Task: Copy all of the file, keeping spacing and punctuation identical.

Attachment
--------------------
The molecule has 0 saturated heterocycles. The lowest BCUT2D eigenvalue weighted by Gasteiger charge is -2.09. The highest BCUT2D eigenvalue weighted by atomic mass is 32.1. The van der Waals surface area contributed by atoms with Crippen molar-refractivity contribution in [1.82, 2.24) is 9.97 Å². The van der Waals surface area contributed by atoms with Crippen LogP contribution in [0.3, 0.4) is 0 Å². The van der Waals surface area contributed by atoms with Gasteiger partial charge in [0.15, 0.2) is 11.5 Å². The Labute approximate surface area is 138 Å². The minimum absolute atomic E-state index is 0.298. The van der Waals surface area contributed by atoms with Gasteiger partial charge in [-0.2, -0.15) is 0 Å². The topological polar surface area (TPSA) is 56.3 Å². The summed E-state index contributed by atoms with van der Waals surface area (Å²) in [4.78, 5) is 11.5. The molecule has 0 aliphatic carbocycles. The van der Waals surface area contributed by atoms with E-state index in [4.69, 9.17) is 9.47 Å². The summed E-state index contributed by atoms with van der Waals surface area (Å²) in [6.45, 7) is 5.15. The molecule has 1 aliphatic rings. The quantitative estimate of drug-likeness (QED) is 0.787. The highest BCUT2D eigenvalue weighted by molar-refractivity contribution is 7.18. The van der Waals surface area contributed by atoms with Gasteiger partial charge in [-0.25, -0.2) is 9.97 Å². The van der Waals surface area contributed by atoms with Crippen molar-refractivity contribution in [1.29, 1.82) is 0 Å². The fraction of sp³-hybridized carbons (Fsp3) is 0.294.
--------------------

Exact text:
The molecule has 0 saturated heterocycles. The lowest BCUT2D eigenvalue weighted by Gasteiger charge is -2.09. The highest BCUT2D eigenvalue weighted by atomic mass is 32.1. The van der Waals surface area contributed by atoms with Crippen molar-refractivity contribution in [1.82, 2.24) is 9.97 Å². The van der Waals surface area contributed by atoms with Crippen LogP contribution in [0.3, 0.4) is 0 Å². The van der Waals surface area contributed by atoms with Gasteiger partial charge in [0.15, 0.2) is 11.5 Å². The Labute approximate surface area is 138 Å². The minimum absolute atomic E-state index is 0.298. The van der Waals surface area contributed by atoms with Gasteiger partial charge in [-0.2, -0.15) is 0 Å². The topological polar surface area (TPSA) is 56.3 Å². The summed E-state index contributed by atoms with van der Waals surface area (Å²) in [4.78, 5) is 11.5. The molecule has 0 aliphatic carbocycles. The van der Waals surface area contributed by atoms with E-state index in [4.69, 9.17) is 9.47 Å². The summed E-state index contributed by atoms with van der Waals surface area (Å²) in [6.45, 7) is 5.15. The molecule has 1 aliphatic rings. The quantitative estimate of drug-likeness (QED) is 0.787. The highest BCUT2D eigenvalue weighted by molar-refractivity contribution is 7.18. The van der Waals surface area contributed by atoms with Gasteiger partial charge in [-0.25, -0.2) is 9.97 Å². The van der Waals surface area contributed by atoms with Crippen molar-refractivity contribution in [1.29, 1.82) is 0 Å². The fraction of sp³-hybridized carbons (Fsp3) is 0.294.